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- Nissan's new headquarters has reduced CO2 emissions drastically and conserves energy by effectively harnessing natural resources. As a result, the building received the highest "S Rank" rating from Japan's CASBEE (Comprehensive Assessment System For Building Environmental Efficiency) organization in October 2008. In May 2008, the structure was also awarded the "Cool City" designation by Japan's Ministry of the Environment.
Natural light is maximized with a curtain-wall exterior and active use of sunlight in the central channel of the building, which is collected by five sets of condensing lenses that track the sun automatically. One of the distinctive features of the exterior is the use of window louvers, which control the amount of sunlight, contributing not only to natural lighting but also to air-conditioning energy savings.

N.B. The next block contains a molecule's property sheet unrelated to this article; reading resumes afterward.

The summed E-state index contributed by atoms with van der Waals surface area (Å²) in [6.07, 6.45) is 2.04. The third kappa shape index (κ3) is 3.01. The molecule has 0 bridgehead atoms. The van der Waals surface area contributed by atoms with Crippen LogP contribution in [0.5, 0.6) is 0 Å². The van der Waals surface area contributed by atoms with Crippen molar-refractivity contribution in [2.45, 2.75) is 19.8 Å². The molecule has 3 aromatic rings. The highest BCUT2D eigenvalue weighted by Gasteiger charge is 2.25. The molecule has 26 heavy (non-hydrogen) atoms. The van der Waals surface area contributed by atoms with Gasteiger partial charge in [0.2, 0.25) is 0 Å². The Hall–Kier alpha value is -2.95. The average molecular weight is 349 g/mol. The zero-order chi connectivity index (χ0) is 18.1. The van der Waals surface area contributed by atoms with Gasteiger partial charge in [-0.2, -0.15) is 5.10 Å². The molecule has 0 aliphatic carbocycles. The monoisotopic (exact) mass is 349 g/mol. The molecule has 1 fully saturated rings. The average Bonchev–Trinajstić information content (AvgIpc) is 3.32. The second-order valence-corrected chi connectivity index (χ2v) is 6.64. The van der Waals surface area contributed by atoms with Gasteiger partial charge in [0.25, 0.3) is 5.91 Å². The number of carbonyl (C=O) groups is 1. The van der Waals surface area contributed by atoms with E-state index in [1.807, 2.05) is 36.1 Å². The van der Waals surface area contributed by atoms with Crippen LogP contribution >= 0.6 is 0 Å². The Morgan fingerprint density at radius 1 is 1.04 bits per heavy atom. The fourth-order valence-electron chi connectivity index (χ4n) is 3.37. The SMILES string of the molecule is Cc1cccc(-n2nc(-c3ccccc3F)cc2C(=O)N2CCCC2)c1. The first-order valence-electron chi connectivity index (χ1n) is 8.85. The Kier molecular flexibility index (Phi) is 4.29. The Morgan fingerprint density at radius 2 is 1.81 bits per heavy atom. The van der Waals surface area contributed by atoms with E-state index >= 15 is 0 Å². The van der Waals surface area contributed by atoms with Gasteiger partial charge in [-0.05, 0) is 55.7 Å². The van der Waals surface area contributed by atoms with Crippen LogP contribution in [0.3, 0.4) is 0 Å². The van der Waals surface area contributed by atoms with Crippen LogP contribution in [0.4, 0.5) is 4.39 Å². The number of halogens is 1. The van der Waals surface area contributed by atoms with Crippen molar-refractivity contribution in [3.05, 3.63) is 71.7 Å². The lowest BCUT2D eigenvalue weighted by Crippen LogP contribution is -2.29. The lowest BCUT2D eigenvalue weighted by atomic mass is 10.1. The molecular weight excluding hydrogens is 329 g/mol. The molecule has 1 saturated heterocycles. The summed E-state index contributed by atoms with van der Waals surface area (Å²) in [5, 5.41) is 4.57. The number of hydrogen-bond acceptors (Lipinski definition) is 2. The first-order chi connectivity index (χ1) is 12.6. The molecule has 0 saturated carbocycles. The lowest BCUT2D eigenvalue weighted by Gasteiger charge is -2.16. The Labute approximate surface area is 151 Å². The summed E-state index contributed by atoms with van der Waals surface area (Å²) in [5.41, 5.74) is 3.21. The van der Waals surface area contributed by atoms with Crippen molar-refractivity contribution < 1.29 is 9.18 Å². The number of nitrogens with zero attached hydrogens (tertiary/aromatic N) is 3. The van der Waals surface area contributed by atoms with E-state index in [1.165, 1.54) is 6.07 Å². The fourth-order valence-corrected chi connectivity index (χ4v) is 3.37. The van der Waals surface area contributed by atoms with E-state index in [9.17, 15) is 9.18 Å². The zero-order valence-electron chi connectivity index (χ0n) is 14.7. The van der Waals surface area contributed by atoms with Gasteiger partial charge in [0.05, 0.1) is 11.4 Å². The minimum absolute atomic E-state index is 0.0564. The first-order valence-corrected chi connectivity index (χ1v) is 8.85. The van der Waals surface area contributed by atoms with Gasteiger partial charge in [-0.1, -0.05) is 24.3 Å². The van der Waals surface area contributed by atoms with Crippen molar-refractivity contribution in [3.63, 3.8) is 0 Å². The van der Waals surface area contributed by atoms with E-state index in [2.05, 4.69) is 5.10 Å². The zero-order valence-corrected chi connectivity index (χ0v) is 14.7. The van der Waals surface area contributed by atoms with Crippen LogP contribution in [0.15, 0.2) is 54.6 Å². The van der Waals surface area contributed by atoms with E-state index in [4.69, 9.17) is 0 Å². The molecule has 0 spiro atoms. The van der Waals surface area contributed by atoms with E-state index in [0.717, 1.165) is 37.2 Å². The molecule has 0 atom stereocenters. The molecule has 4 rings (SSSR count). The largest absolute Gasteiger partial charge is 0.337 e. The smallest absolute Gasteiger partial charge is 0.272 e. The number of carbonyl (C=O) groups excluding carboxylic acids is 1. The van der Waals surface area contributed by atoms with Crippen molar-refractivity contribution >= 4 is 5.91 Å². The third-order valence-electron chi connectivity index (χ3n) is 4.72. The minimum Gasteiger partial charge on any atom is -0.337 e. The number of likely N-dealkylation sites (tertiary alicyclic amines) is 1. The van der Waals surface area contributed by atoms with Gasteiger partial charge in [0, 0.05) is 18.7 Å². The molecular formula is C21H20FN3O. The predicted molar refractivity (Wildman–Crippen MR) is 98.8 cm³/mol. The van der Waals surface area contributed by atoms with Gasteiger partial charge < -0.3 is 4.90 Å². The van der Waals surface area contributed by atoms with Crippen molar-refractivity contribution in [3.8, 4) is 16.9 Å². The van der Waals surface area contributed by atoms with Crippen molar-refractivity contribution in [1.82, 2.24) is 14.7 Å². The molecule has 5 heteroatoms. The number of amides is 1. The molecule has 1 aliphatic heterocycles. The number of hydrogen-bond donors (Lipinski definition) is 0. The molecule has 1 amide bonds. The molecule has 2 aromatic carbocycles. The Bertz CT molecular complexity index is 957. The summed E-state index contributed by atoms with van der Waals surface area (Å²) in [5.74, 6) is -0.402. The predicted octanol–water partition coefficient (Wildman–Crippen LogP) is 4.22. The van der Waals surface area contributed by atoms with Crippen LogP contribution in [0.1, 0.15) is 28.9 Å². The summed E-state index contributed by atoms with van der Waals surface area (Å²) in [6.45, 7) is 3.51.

Super-insulated glass and the louvers regulate interior temperatures. Air-conditioning energy consumption is controlled by dampers installed in the exterior wall, which automatically detect wind speed and humidity and allow fresh air to flow into the building. An additional energy-saving feature is the use of ascending air current generated by the building's central channel, which reduces energy required for ventilation systems.
Rainwater and miscellaneous drainage, including that from the kitchen, are processed and used as sanitation water and for plant watering. With the green roof system on the gallery, 11% of the total lot area is devoted to green space.
The building features BEMS, a management and control system that automates and unifies the building's overall energy conservation monitoring and control.
As a result of improvement in overall efficiency, the Nissan Global Headquarters will emit approximately 3,800 fewer tons of CO2 compared to the facility in Tokyo. (CO2 emitted in the former headquarters: 14,000 tons/year, CO2 emitted in the new headquarters: 10,200 tons/year).